What You Need to Know: Flushing Your Water Heater

What You Need to Know: Flushing Your Water Heater

Some things we take for granted, like the oven working so we can cook meals or our water running, so we can bathe. The water heater, however, is almost always out of sight, and therefore, out of mind. Few homeowners maintain their water heater until they have to—after stepping into a cold shower or trying to wash the dishes in cold water.

 

Water heater maintenance is much like car maintenance and just as important. You wouldn't think of driving a car without regular oil changes and tune-ups. Flushing your water heater isn't difficult and it isn’t labor-intensive. It just takes a water hose, a bucket, and time.

 

Here’s what you need to know about flushing your water heater:

 

Why Should I Flush The Water Heater?

 

Water contains minerals that turn into sediment when they hit a solid surface. If you have “hard” water (tip: you do if you live in the Las Vegas area), that means your water likely contains calcium and magnesium. These sediments settle onto the bottom of the water tank.

 

A small amount of sediment isn't harmful to you or your water heater. However, the more sediment that collects, the more your heating element gets blocked, which prevents it from heating your water. Sediment build-up makes your water heater work harder.

 

The time and effort it takes to heat water around the sediment buildup will also run up your power bill. It may seem like common sense, but the longer your element runs, the more energy your water heater is using. When the water doesn’t reach the appropriate temperature, the element will just continue to heat. Because of this, when you try to use your hot water, you may get splashes of cold water along with your heated water—this is a telltale sign your water heater needs to be flushed.

 

Leaving sediment in your water heater could also cause major problems for the components in your heater and longevity of the tank itself. Sediment covering the lower heating element of your water heater causes the heating element to overwork itself, which can cause a premature burnout of the element itself. Sediment can also be corrosive depending on the make-up of the minerals. If left unchecked, sediment buildup can corrode the parts inside your water heater and prevent you from getting your average 8-12 years out of the appliance.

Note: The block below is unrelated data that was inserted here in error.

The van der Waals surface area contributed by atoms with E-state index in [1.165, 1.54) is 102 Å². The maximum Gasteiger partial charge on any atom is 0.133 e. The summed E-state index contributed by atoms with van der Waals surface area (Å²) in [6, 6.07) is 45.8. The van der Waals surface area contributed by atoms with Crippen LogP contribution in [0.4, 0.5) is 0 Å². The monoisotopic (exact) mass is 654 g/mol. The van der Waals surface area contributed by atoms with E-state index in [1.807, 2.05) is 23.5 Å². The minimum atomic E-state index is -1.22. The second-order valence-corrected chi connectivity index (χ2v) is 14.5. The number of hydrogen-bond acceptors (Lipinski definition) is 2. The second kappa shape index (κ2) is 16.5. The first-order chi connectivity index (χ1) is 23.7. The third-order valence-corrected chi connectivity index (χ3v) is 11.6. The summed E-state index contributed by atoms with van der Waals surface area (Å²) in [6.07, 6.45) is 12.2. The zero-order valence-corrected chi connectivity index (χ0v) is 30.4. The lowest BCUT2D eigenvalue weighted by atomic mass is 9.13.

How Often Should I Flush The Water Heater?

 

Your water heater’s owner's manual will tell you the specifics on how often to flush your water heater. Generally, most units will suggest flushing your system annually. However, if you live in an area with hard water, such as the Las Vegas area, twice a year is recommended.

 

If you’re unsure of how often your water heater needs to be flushed, you can always call the experts at Pure Plumbing for advice.

 

How Do I Flush The Water Heater?

 

The process of flushing your water heater can sound daunting, but with the right tools and enough time, is something you can easily do yourself. We offer step-by-step guides and a video on our website for homeowners willing to learn how to care for their pipes and water heater. If you'd rather leave it to the experts, our team is here to answer any questions or service any issue you may have.



 

Not everyone knows how to deal with their plumbing when a problem arises. To most people, plumbing is like a foreign language: it's hard to understand and difficult to speak. Thankfully, there are plumbing experts who will flush your water heater in no time and ensure you receive the best service around. Contact Pure Plumbing for all of your plumbing emergencies, questions, and needs. We look forward to delivering the same phenomenal service we’re known for!

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